Finnish Girls on Exchange: 3 European Countries, 3 Experiences

Last month “legal aliens” of Helsinki shared their experiences of living in Finland. But how is it like when a Finn goes to study overseas? Her Campus asked Finnish girls who went to three different European countries at different years for exchange to share what surprised them abroad and how did their life change after this. Read and get inspired!

 “In the Netherlands we are encouraged to compete with other students”

Anni Kinnunen, 25,currently on exchange semester at Leiden University, the Netherlands. She studies religion at her home university in Helsinki.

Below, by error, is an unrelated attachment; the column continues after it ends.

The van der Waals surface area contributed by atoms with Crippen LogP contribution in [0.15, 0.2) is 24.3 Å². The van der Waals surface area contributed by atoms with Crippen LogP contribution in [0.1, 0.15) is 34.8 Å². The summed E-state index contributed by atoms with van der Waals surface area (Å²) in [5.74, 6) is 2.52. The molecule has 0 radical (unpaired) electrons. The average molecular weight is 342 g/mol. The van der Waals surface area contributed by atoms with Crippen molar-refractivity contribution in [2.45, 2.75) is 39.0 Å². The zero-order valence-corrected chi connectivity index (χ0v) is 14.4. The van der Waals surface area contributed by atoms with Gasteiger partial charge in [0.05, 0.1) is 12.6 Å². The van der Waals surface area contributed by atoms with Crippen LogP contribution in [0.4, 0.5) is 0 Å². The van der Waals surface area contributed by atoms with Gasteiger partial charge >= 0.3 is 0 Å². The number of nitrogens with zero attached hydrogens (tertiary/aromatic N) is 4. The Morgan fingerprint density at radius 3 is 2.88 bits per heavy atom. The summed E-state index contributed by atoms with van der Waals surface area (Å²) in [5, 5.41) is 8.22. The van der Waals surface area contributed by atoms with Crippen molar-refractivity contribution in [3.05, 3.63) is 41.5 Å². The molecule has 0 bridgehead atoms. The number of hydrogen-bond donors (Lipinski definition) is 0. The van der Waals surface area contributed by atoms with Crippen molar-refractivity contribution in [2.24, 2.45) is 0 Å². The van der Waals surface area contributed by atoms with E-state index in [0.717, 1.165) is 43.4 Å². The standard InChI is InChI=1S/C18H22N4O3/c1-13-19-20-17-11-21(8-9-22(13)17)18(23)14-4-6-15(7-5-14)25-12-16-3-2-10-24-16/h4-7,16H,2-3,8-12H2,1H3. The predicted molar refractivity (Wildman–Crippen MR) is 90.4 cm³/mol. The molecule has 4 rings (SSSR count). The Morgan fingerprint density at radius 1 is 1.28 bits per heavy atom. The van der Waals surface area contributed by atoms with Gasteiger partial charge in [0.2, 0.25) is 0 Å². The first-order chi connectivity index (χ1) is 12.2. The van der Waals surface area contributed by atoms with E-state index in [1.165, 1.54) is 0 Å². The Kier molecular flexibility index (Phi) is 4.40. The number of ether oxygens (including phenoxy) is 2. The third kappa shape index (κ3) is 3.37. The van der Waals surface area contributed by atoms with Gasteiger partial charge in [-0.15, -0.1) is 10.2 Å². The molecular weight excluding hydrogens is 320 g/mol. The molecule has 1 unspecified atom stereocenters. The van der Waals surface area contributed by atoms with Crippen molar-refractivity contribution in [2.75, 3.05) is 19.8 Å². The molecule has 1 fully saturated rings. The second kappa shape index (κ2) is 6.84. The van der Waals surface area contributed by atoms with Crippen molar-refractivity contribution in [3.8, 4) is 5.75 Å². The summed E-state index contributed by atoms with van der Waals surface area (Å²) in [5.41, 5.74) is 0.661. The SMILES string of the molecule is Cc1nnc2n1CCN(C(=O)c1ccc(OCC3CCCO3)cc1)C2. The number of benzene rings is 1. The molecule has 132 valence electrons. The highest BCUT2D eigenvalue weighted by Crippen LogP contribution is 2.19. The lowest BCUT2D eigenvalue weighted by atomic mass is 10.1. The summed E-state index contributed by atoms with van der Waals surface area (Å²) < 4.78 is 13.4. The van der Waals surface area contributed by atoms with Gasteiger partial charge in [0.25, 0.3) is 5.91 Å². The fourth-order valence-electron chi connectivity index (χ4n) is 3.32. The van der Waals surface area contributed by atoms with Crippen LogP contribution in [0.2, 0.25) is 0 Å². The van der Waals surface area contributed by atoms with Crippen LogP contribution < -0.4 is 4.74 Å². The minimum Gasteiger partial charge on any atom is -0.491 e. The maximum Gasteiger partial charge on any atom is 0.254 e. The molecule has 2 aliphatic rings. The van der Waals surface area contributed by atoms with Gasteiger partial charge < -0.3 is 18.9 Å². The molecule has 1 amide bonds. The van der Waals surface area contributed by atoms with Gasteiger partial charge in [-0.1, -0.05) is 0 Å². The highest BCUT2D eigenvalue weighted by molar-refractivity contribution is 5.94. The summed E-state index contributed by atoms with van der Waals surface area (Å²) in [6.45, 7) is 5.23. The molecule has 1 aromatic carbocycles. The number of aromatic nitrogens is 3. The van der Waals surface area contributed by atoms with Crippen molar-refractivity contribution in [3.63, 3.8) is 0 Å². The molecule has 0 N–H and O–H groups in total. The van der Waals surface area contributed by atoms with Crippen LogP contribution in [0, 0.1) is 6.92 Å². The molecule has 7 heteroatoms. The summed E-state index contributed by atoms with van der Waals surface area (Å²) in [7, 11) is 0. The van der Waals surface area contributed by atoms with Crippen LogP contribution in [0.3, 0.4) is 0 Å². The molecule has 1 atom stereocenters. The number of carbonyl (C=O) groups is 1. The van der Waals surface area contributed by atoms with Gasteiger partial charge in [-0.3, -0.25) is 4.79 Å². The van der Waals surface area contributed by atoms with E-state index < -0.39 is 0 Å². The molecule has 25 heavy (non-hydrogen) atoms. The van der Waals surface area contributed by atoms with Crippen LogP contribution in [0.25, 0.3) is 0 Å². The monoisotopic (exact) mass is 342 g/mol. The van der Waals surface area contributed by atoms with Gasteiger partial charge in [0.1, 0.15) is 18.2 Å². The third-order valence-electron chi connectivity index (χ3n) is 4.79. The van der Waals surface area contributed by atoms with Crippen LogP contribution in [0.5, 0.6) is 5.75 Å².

“Choosing the Leiden University was more or less a coincidence. At first I wanted to do my exchange in Spain to improve my Spanish, but my Spanish skills weren’t good enough to apply there. So I ended up applying for my second option which was Leiden. I applied there because I could do the courses in English and because Google showed me that the city was very cute with all the canals and pretty houses. The Dutch culture and society doesn’t differ too much from what I’m used to in Finland, so I haven’t had any big cultural shocks – at least not yet. There are some small things that I find different here. For example, I think the local people are more open and easy-going here. Someone might even start a conversation with you in a supermarket which I don’t think would happen in Finland. The weather here is warmer – there are even budgies living in my backyard! I was also shocked about the amount of the rain. Even my roommate from England says that it rains too much here in the Netherlands. Also, I like how the student associations have organized events for the international students. For example I go every Monday to a board game night and there is a big party for exchange students every Wednesday, just to mention a few things. However, I find the courses a bit more demanding here than at the University of Helsinki so one might not have time to attend too many events after all. Luckily, I have made friends here with other very nice exchange students and we tend to do all kinds of fun stuff when we have some free time. If not, we just get together and study in the library.